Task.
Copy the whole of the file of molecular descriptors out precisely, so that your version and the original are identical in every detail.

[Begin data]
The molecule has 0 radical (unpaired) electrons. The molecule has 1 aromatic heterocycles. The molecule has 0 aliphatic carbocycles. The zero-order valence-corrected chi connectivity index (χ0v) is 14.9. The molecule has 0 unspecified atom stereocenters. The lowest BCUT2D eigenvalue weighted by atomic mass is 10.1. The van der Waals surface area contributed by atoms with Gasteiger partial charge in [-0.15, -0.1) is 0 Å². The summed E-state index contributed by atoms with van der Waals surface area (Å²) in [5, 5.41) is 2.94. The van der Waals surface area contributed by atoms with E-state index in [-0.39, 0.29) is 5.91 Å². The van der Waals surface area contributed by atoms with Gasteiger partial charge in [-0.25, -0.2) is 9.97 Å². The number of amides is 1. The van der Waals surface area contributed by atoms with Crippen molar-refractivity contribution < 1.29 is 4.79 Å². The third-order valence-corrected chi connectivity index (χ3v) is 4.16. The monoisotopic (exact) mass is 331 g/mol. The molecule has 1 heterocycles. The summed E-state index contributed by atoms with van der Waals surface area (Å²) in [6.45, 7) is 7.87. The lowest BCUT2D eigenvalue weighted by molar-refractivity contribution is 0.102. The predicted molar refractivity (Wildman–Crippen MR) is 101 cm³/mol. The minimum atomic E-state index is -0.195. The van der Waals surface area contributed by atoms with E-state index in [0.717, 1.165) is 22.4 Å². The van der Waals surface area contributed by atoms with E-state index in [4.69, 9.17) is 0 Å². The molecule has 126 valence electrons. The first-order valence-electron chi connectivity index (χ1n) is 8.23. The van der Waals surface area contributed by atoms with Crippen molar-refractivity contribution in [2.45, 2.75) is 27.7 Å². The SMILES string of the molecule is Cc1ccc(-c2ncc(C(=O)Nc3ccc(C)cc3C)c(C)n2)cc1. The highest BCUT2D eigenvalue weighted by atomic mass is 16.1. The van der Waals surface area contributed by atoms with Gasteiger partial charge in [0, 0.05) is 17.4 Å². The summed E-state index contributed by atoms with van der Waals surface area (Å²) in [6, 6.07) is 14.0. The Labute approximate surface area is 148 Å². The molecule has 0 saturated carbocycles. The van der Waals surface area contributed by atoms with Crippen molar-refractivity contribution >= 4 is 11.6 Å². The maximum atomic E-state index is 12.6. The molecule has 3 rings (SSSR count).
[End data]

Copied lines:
The molecule has 0 radical (unpaired) electrons. The molecule has 1 aromatic heterocycles. The molecule has 0 aliphatic carbocycles. The zero-order valence-corrected chi connectivity index (χ0v) is 14.9. The molecule has 0 unspecified atom stereocenters. The lowest BCUT2D eigenvalue weighted by atomic mass is 10.1. The van der Waals surface area contributed by atoms with Gasteiger partial charge in [-0.15, -0.1) is 0 Å². The summed E-state index contributed by atoms with van der Waals surface area (Å²) in [5, 5.41) is 2.94. The van der Waals surface area contributed by atoms with E-state index in [-0.39, 0.29) is 5.91 Å². The van der Waals surface area contributed by atoms with Gasteiger partial charge in [-0.25, -0.2) is 9.97 Å². The number of amides is 1. The van der Waals surface area contributed by atoms with Crippen molar-refractivity contribution < 1.29 is 4.79 Å². The third-order valence-corrected chi connectivity index (χ3v) is 4.16. The monoisotopic (exact) mass is 331 g/mol. The molecule has 1 heterocycles. The summed E-state index contributed by atoms with van der Waals surface area (Å²) in [6.45, 7) is 7.87. The lowest BCUT2D eigenvalue weighted by molar-refractivity contribution is 0.102. The predicted molar refractivity (Wildman–Crippen MR) is 101 cm³/mol. The minimum atomic E-state index is -0.195. The van der Waals surface area contributed by atoms with E-state index in [0.717, 1.165) is 22.4 Å². The van der Waals surface area contributed by atoms with E-state index in [4.69, 9.17) is 0 Å². The molecule has 126 valence electrons. The first-order valence-electron chi connectivity index (χ1n) is 8.23. The van der Waals surface area contributed by atoms with Crippen molar-refractivity contribution in [2.45, 2.75) is 27.7 Å². The SMILES string of the molecule is Cc1ccc(-c2ncc(C(=O)Nc3ccc(C)cc3C)c(C)n2)cc1. The highest BCUT2D eigenvalue weighted by atomic mass is 16.1. The van der Waals surface area contributed by atoms with Gasteiger partial charge in [0, 0.05) is 17.4 Å². The summed E-state index contributed by atoms with van der Waals surface area (Å²) in [6, 6.07) is 14.0. The Labute approximate surface area is 148 Å². The molecule has 0 saturated carbocycles. The van der Waals surface area contributed by atoms with Crippen molar-refractivity contribution >= 4 is 11.6 Å². The maximum atomic E-state index is 12.6. The molecule has 3 rings (SSSR count).